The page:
Great Zimbabwe Region
An aerial view of the "Great Enclosure" and "Valley" complexes, c. Janice Bell
Many who are familiar with ancient African stone structures point only to Great Zimbabwe's "Great Enclosure," but modern-day Zimbabwe is home to hundreds of
additional stone structures. The Great Enclosure is the largest and one of the most impressive, but hundreds of mortarless stone structures dot a region extending hundreds
of miles long. The name, "Zimbabwe" is said to mean "Houses of Stone" in a
language spoken by the native Shona peoples. The Great Enclosure, along with the "Hill Complex" (or "Acropolis") and the "Valley Complex" all make up the medieval capital city of the Mwenemutapa (or Monomotapa) empire (350 - 1700s AD).
The conical tower of the "Great Enclosure", c. Hans Hillewaert
Built around 1100 AD and continuously inhabited through the 1400s, the Great Enclosure (or Imba Huru) is known for its circular outer wall measuring 820 feet in circumference, 36 feet in height (more than three stories high), and 20 feet thick. However,
there are other walls within the main enclosure, as well as numerous portals, corridors, stairwells and a well preserved and completely solid conical observation tower measuring 33 feet high and 16 feet
in diameter. Researchers, such as Richard Wade of the University of Pretoria, note that the Great Enclosure may have been built based on astronomical principles. For example, while standing on a platform at the eastern
end of the enclosure, one can see over the walls directly at the horizon, with a clear view of three monoliths that align with Saiph, Alnilam and Bellatrix
of the Orion constellation. From the eastern platform, one can also see that the tip of the conical tower aligns with the vernal equinox at
sunrise. In fact, Wade observed at least 35 astronomical alignments with monoliths as viewed from the same platform.
The outer wall of the "Great Enclosure," c. Jens Klinzing
A closer look at the thickness of the walls of the "Great Enclosure"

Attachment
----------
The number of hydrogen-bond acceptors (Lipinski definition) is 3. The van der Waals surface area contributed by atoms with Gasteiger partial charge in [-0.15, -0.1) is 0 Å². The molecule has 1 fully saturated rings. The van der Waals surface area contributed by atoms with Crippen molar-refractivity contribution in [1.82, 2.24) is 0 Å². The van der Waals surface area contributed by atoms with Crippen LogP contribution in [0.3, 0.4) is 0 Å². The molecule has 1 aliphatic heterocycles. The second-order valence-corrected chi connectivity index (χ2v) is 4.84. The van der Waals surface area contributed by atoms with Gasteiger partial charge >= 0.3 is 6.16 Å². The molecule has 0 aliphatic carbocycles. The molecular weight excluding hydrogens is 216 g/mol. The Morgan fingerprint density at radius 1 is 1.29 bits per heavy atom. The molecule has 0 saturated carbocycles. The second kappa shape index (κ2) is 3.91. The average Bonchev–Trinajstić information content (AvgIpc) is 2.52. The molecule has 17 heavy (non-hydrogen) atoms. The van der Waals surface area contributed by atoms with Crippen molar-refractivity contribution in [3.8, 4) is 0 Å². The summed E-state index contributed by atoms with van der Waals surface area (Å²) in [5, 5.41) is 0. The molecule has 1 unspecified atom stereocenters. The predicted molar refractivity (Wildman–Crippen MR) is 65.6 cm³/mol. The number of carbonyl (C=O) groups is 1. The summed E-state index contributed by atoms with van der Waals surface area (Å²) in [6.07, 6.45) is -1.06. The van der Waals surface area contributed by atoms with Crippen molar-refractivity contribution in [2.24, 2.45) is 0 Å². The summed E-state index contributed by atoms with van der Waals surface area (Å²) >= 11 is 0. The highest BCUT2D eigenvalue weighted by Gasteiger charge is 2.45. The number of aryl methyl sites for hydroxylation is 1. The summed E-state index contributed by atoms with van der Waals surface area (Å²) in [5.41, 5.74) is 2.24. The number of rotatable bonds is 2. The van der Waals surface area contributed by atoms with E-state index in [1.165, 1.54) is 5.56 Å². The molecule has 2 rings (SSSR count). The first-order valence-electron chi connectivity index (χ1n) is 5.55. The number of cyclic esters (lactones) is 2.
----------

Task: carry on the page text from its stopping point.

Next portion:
The "Hill Complex" (or "Acropolis"), is a stone fortress built along a 262-foot high hill overlooking the rest of the city. Built around 900 AD,
its walls measure 20 feet thick and rise as high as 36 feet (more than three stories high), and it features round towers, stairwells,
narrow corridors and several smaller well preserved buildings. The "Valley Complex" is the name for the rest of the stone enclosures of the city between the Hill Complex and Great Enclosure.
The round lookout towers of the Hill Complex, c. graph geo
Hill Complex from below, c. Macvivo at en.wikipedia
Archaeological discoveries dating from 350 AD, such as locally produced pottery sherds, ironware, soapstone statues and even a zodiac calendar attest to the region's sophisticated culture and advanced knowledge of astronomy.
According to UNESCO, artifacts from all over Southeast Africa and South Asia have been found in the Great Zimbabwe region, attesting to the existence of several wealthy, global trading empires.
Among the foreign artifacts are a coin minted in Kilwa (Swahili Coast), glass beads from Persia, and porcelain from China, showing Zimbabwe
was a part of vast global trading networks.
One of many sculptures found that has become a symbol of the ancient civilization, a hawk-like bird with arms and hands.
A zodiac calendar found at Great Zimbabwe
Khami is an ancient city in present-day Zimbabwe with impressive mortarless stone structures believed to have been developed in the 1400s AD.
Evidence of human habitation at this site, however, goes back 100,000 years, according to UNESCO.
While excavating the Khami ruins in 1910, archeologist, R.N. Hall documented his discovery of Chinese and
Persian pottery from 900-1100 AD. UNESCO claims German stone figures from the 1500s, Ming dynasty porcelain
(1500-1600s), and Spanish silverware from the 1600s have all been found at this site, suggesting it was once a
major center of trade.
Stairwell in Khami stone complex, c. Rhodesians Reunited
Mortarless step pyramid fortress at the Khami stone complex, courtesy of Rhodesians Reunited
One of many stone enclosures at Ziwa, c. Damien Farrell
Ziwa is a series of at least 100 stone enclosures that once formed a prosperous city-state. Iron-smelting facilities, furnaces, ironware and ancient pottery have been found at various sites nearby date back to at least 300 AD. The region also
has dozens of pre-historic rock paintings.
Very similar to the stone type and style of the Khami ruins, Dhlo Dhlo (or Danamombe) is a large complex dating to the 1600s AD. It was
most likely an extension of or new settlement of the peoples of Khami.
A mortarless stone castle at Naletale, c. Fanny Schertzer
Although somewhat smaller than other sites in Zimbabwe, Naletale is quite similar in architectural style to Kahmi and Dhlo Dhlo. Situated near Shangani, Matabeleland in Zimbabwe, the
Naletale ruins are likely remnats of edifices built under the Kalanga Torwa state (1600s AD).
Another view of the main stone fortress at Naletale, c. Fanny Schertzer
Smaller and in a different style than many of the other ruins, Mutoko is perhaps Zimbabwe's
least known, yet most impressive structures.